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Publication numberUS20080207858 A1
Publication typeApplication
Application numberUS 12/015,331
Publication dateAug 28, 2008
Filing dateJan 16, 2008
Priority dateJan 18, 2007
Also published asCA2674950A1, CN101626833A, EP2104562A1, WO2008089221A1
Publication number015331, 12015331, US 2008/0207858 A1, US 2008/207858 A1, US 20080207858 A1, US 20080207858A1, US 2008207858 A1, US 2008207858A1, US-A1-20080207858, US-A1-2008207858, US2008/0207858A1, US2008/207858A1, US20080207858 A1, US20080207858A1, US2008207858 A1, US2008207858A1
InventorsRuth Mary Kowaleski, David Morris HAMILTON
Original AssigneeRuth Mary Kowaleski, Hamilton David Morris
Export CitationBiBTeX, EndNote, RefMan
External Links: USPTO, USPTO Assignment, Espacenet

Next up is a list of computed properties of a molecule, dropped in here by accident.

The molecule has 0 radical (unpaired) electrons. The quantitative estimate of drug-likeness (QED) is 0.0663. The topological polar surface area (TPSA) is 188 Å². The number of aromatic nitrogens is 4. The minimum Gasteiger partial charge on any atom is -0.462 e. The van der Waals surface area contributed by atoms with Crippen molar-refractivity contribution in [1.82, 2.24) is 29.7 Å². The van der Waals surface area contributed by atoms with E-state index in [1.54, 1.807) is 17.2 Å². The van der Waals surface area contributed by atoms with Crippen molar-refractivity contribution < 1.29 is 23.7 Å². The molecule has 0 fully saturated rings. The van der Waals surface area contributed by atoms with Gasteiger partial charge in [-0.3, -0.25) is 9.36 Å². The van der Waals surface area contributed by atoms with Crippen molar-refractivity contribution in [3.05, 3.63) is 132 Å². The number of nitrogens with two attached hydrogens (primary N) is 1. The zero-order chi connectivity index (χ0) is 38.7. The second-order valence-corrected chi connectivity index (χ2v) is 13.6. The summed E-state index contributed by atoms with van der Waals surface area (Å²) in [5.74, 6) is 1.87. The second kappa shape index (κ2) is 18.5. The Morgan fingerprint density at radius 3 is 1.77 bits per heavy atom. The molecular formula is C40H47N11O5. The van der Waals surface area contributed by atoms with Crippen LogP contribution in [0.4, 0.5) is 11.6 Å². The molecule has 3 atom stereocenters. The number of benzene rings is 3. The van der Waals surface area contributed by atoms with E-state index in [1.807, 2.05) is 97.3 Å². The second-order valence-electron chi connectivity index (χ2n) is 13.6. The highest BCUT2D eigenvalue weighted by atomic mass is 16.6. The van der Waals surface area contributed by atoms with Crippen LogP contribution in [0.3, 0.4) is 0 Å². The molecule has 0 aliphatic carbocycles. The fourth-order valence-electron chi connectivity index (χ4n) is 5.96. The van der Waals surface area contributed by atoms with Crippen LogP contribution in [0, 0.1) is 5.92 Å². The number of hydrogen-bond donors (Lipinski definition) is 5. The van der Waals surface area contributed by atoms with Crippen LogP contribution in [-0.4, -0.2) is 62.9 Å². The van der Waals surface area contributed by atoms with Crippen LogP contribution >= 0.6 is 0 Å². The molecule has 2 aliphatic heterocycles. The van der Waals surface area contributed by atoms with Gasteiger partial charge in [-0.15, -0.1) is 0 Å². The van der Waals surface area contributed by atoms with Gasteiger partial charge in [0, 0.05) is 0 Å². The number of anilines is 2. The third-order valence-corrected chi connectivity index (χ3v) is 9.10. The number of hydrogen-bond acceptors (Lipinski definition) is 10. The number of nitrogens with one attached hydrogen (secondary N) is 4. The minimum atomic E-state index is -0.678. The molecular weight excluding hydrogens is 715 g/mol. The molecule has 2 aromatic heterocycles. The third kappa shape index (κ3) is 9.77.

Catalyst, its preparation and use
US 20080207858 A1
Abstract
A process for preparing a catalyst which process comprises preparing a mixture comprising iron oxide and at least one Column 1 metal or compound thereof, wherein the iron oxide is obtained by heating a mixture comprising an iron halide and at least 0.05 millimoles of a Column 6 metal per mole of iron; a catalyst made by the above described process; an iron oxide composition; a process for the dehydrogenation of an alkylaromatic compound which process comprises contacting the alkylaromatic compound with the catalyst; and a method of using an alkenylaromatic compound for making polymers or copolymers, in which the alkenylaromatic compound has been produced by the dehydrogenation process.
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Claims(30)
1. A process for preparing a catalyst which process comprises preparing a mixture comprising iron oxide and at least one Column 1 metal or compound thereof, wherein the iron oxide is obtained by heating a mixture comprising an iron halide and at least 0.05 millimoles of a Column 6 metal per mole of iron.